I will not go over the points made by the noble Lord, Lord Alton. He will not remember this, but the last time I followed him was in 1978, just after his maiden speech. I said a few complimentary things about it and the late Eric Heffer went absolutely berserk. A review of dependency on China is long overdue. If we are subject to 229 categories of dependency, of which 57 are critical, that is a strategic issue for the Government to look at with our partners and friends, whether inside or outside the EU.

I understand what infrastructure means. I do not have a problem with trade in infrastructure, which is different to the trade in goods. The water for the cup of tea I have just had was boiled in a kettle made in China. The shop where I purchased it had 16 models of electric kettle; every single one was made in China. I am sad to say that the trousers I am wearing—which I would not be standing up in the House of Lords in—were made in China. That is not infrastructure, but I understand what that is; it is listed in the amendment.

It is time for a disengagement. Only one country in the world is named after a family; China is actually owned by a political party. We have to take cognisance of that. It is not the Chinese people, or even the infrastructure of China. It is the co-ordinated effects of the Chinese Communist Party and we ought to be aware of that. So I wholly agree with the sentiments of and the points made by the noble Lord, Lord Alton.

My message to the Minister is: there is a bit of a lack of trust in general, and the Government have to address that in this and other Bills. I too have been waiting for the telecoms Bill. Because of illness, I only got sworn in to the House in late June, so I could not participate in the debates on it, but there are some serious issues. I agree with the Government on telecoms; they are absolutely right. I agreed with Theresa May looking at Hinkley Point and I disagreed with the decision that was arrived at. These issues have to be looked at and addressed. The Minister has to take back to his colleagues that there is a general lack of trust in what the Government are saying and what they might do—hence these amendments.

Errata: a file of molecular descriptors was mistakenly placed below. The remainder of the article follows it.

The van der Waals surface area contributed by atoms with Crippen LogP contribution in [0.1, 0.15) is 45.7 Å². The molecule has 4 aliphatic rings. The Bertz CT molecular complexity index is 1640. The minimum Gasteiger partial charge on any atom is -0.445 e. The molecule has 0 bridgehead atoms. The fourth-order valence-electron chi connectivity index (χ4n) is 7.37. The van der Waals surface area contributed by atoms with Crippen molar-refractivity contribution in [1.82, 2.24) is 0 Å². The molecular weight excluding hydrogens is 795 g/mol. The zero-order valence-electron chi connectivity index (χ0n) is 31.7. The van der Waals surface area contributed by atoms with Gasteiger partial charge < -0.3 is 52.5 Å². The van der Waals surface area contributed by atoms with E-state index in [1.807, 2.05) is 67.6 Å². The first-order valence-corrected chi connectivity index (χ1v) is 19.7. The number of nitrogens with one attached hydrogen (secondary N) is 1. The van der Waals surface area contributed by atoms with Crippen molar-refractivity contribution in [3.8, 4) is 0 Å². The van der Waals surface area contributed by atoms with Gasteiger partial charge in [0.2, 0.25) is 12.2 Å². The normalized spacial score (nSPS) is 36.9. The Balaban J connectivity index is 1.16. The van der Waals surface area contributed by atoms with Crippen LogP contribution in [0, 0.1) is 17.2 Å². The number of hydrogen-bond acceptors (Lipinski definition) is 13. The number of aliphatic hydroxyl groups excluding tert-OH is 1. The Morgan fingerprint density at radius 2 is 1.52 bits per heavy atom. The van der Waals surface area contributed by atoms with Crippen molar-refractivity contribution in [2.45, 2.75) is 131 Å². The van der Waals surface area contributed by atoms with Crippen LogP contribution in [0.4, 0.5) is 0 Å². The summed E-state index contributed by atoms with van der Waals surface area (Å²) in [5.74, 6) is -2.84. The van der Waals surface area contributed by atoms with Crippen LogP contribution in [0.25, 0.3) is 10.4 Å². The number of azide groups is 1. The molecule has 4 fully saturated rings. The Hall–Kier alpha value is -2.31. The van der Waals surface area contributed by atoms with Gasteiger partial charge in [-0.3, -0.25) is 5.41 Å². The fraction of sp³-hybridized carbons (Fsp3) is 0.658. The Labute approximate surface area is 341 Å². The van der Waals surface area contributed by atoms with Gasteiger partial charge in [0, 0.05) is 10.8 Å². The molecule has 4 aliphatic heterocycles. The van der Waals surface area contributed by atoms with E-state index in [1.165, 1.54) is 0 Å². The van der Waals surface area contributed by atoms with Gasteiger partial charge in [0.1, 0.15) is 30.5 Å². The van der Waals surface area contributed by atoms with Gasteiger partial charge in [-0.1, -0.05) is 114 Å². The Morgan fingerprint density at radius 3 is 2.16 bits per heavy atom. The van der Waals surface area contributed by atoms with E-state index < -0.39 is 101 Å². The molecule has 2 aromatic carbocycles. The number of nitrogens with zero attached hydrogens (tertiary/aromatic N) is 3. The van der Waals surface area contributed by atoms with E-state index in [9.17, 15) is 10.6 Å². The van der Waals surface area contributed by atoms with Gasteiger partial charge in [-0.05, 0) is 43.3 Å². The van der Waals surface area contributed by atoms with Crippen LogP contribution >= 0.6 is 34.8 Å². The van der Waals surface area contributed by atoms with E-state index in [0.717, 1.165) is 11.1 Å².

Trade Bill

Lord Inglewood Excerpts
Committee stage & Committee: 3rd sitting (Hansard) & Committee: 3rd sitting (Hansard): House of Lords
Tuesday 6th October 2020

(3 years, 9 months ago)

Grand Committee
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Lord Bishop of St Albans Portrait The Lord Bishop of St Albans [V]
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My Lords, I plan to say a few words on Amendment 20, moved by the noble Lord, Lord Grantchester. I am also sympathetic to Amendments 23, 25 and 26.

Food production and environmental standards, as well as the safety that they enshrine, are crucial to a healthy agricultural sector that seeks to mitigate the dangers arising from poor practices and the low-quality products they produce. Ensuring continuity has been a big priority for a number of Members. Issues surrounding the responsible administration of antibiotics to livestock, for example, are not national issues but global public health ones. Despite the Bill covering existing trading arrangements, we should not forget that the raison d’être for leaving the European Union was the assertion of our sovereignty. It is therefore right that the existing arrangements, conducted while we were in the EU, ought to be scrutinised by the relevant departments to ensure that the UK does not inadvertently undermine measures to achieve reductions in the risk of disease or contamination—or, indeed, targets for antibiotic reduction.